Shocking pictures shows reservoir's low water levels as winter approaches

A shocking picture of a reservoir near the source of the River Severn shows the lasting impact of the driest summer months in over 170 years.

Dramatic image show the impact of the driest summer months in over 170 years. Photo: Kate Evans
Dramatic image show the impact of the driest summer months in over 170 years. Photo: Kate Evans

The shocking photo, shared by Environmental Agency staff, shows a desolate Clywedog Reservoir, where water levels remain very low despite welcome rain.

The reservoir, near Llanidloes, regulates the flow of water in the River Severn and enables the supply of 50 million litres of drinking water to the West Midlands.

Readings from September 26 revealed water levels at the giant reservoir have fallen to 40.3 per cent capacity - a fall of 11.5 per cent in less than a month.

Clywedog Reservoir. Photo: Kate Evans.

Last week the Environmental Agency warned that significant action was needed to manage water levels as most of England remains in drought.

The agency warned that many areas could still be in drought well into next year, as data revealed the country's reservoir stocks were at 52 per cent of total capacity as of September 20.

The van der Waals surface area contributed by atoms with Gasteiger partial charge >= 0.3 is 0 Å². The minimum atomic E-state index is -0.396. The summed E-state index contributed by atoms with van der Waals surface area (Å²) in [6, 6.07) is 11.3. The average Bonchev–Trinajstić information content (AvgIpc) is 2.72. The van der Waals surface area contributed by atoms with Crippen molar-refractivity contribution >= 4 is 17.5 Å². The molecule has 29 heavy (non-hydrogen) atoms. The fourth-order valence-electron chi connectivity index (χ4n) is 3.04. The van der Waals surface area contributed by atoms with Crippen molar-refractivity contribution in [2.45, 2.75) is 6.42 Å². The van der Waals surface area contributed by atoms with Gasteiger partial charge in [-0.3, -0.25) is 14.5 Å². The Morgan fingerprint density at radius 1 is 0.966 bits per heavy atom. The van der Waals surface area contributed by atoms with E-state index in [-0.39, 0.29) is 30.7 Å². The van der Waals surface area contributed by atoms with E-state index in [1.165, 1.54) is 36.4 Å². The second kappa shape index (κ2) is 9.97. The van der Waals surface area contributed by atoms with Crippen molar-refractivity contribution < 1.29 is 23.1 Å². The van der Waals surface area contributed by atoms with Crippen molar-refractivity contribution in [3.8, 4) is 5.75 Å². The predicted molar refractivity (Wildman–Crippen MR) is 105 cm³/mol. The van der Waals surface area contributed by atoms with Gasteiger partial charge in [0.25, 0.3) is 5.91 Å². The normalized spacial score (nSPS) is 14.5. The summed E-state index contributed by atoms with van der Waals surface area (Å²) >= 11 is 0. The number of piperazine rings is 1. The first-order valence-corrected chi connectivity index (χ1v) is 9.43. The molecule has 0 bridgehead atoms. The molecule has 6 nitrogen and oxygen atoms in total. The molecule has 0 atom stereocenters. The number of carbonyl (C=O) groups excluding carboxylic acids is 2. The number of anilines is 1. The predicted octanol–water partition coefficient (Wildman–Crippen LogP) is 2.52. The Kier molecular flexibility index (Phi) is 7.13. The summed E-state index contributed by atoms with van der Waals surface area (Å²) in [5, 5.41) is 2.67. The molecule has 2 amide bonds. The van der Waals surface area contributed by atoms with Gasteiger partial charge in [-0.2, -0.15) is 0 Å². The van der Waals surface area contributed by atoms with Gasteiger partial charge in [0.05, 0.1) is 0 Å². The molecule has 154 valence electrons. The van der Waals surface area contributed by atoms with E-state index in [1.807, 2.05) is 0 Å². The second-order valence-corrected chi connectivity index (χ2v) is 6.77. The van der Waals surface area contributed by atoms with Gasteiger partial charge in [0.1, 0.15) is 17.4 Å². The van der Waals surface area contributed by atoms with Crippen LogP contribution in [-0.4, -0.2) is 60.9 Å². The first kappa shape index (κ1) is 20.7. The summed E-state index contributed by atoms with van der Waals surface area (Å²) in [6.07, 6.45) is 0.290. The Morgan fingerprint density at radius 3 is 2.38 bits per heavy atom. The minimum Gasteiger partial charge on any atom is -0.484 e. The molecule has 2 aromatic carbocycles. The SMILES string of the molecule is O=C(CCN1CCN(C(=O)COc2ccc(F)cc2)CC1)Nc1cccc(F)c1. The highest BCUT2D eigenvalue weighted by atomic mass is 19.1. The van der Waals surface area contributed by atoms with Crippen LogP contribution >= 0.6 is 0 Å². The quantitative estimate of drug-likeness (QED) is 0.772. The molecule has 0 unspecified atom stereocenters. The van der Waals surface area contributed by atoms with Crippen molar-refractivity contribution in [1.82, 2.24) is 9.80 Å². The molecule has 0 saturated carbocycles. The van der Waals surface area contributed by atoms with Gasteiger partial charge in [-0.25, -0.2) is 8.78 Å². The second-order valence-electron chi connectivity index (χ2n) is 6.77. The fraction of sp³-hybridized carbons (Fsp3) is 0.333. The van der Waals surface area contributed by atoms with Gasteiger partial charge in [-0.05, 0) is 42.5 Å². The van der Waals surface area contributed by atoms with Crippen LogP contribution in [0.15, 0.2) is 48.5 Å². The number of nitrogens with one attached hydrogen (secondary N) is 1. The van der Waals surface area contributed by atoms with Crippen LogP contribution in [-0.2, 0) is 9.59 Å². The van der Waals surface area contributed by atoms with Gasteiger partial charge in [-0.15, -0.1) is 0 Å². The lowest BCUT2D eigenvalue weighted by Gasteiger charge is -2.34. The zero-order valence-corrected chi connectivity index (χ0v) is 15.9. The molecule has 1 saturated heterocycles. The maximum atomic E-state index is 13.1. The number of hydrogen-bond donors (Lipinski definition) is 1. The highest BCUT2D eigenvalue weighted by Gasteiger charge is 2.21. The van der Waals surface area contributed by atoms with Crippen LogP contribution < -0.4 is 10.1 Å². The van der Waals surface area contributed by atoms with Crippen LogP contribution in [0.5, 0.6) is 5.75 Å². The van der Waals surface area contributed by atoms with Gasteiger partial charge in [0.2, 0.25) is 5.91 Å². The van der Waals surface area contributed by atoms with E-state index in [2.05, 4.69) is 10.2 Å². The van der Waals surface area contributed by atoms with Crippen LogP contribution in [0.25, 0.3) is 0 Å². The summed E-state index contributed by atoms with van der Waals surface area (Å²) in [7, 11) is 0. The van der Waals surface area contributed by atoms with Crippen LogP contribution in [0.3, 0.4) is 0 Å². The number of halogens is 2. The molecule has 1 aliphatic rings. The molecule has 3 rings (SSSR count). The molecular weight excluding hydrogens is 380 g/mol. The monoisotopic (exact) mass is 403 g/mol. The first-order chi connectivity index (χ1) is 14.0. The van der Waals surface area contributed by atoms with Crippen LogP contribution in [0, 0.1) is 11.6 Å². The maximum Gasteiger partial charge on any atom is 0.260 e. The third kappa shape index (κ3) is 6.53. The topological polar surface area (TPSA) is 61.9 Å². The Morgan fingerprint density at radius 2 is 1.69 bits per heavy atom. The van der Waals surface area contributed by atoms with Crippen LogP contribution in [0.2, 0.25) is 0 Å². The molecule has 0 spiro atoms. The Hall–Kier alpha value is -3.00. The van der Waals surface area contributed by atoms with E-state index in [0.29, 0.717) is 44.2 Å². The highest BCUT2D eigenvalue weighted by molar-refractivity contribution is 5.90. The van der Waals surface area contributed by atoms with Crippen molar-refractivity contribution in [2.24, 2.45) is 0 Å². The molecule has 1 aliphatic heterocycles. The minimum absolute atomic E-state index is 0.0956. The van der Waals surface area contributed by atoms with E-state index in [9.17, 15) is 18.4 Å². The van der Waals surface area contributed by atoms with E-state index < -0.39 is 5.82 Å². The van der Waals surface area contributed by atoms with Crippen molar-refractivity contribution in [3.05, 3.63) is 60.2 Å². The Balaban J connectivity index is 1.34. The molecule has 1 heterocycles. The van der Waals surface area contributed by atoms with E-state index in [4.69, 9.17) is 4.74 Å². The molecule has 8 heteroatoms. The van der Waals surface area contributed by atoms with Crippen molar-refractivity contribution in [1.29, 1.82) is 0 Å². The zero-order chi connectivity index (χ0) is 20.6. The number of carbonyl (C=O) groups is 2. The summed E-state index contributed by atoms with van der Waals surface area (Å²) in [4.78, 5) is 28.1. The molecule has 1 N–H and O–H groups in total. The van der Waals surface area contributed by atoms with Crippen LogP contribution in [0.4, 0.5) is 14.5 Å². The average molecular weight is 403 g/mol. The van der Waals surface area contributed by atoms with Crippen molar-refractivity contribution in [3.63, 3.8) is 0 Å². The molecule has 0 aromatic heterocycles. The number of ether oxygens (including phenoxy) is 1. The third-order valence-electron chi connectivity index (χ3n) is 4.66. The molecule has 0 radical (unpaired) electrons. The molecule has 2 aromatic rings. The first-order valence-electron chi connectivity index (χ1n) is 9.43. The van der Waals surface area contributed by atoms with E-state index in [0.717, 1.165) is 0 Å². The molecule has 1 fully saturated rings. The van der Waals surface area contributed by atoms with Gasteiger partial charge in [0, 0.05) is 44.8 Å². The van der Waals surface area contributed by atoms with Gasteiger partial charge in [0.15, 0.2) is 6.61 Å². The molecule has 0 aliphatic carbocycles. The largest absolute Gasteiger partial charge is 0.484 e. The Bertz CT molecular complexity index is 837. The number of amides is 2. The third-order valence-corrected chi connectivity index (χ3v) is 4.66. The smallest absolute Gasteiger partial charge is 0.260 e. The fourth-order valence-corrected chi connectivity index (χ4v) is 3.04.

The dramatic photo of Clywedog paints a bleak reminder of the necessity of conserving water, even as winter draws nearer.

Severn Trent has already issued water-saving advice alongside a plea for customers to conserve water.

Last month, a spokesperson from Severn Trent said: "Throughout the year, our teams have worked hard to protect water supplies during the driest conditions in a century, and even though we’ve had some rain in the last few weeks, we’re asking people to continue to be mindful of water use, especially if there is a dry autumn and winter.

"We're continuing to see an increasing demand for water, at the same time as the region experiencing the driest summer months since 1850, with little rain in the forecast. We’d like to say a massive thank all our customers for continuing to use water wisely."

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